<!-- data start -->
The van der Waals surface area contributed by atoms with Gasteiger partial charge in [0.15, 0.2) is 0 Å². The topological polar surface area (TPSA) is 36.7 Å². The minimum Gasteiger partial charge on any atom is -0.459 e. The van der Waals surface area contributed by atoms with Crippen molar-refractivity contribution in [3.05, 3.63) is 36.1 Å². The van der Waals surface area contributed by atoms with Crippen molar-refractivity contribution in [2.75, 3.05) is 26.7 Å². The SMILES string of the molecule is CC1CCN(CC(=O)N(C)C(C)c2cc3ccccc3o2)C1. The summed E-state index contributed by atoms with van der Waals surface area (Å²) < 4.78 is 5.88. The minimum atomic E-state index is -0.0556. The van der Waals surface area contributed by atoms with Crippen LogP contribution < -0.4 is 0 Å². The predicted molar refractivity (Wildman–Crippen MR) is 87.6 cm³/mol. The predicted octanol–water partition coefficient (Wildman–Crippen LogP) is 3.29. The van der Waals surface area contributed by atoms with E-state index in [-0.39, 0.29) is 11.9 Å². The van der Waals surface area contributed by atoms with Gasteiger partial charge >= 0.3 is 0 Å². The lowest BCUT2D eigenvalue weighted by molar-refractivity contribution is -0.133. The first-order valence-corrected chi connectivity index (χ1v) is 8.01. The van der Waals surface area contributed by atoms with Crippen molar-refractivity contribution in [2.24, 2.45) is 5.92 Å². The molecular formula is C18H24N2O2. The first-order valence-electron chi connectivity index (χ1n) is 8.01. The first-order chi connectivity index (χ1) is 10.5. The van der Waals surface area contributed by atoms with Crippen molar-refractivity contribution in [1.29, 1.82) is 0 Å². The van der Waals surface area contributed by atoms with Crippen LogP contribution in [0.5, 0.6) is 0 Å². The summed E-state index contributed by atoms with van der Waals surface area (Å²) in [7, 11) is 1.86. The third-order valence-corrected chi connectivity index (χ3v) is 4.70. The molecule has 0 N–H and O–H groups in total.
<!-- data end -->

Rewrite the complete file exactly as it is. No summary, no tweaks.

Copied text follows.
The van der Waals surface area contributed by atoms with Gasteiger partial charge in [0.15, 0.2) is 0 Å². The topological polar surface area (TPSA) is 36.7 Å². The minimum Gasteiger partial charge on any atom is -0.459 e. The van der Waals surface area contributed by atoms with Crippen molar-refractivity contribution in [3.05, 3.63) is 36.1 Å². The van der Waals surface area contributed by atoms with Crippen molar-refractivity contribution in [2.75, 3.05) is 26.7 Å². The SMILES string of the molecule is CC1CCN(CC(=O)N(C)C(C)c2cc3ccccc3o2)C1. The summed E-state index contributed by atoms with van der Waals surface area (Å²) < 4.78 is 5.88. The minimum atomic E-state index is -0.0556. The van der Waals surface area contributed by atoms with Crippen LogP contribution < -0.4 is 0 Å². The predicted molar refractivity (Wildman–Crippen MR) is 87.6 cm³/mol. The predicted octanol–water partition coefficient (Wildman–Crippen LogP) is 3.29. The van der Waals surface area contributed by atoms with E-state index in [-0.39, 0.29) is 11.9 Å². The van der Waals surface area contributed by atoms with Gasteiger partial charge >= 0.3 is 0 Å². The lowest BCUT2D eigenvalue weighted by molar-refractivity contribution is -0.133. The first-order valence-corrected chi connectivity index (χ1v) is 8.01. The van der Waals surface area contributed by atoms with Crippen molar-refractivity contribution in [2.24, 2.45) is 5.92 Å². The molecular formula is C18H24N2O2. The first-order valence-electron chi connectivity index (χ1n) is 8.01. The first-order chi connectivity index (χ1) is 10.5. The van der Waals surface area contributed by atoms with Crippen molar-refractivity contribution in [1.29, 1.82) is 0 Å². The van der Waals surface area contributed by atoms with Crippen LogP contribution in [0.5, 0.6) is 0 Å². The summed E-state index contributed by atoms with van der Waals surface area (Å²) in [7, 11) is 1.86. The third-order valence-corrected chi connectivity index (χ3v) is 4.70. The molecule has 0 N–H and O–H groups in total.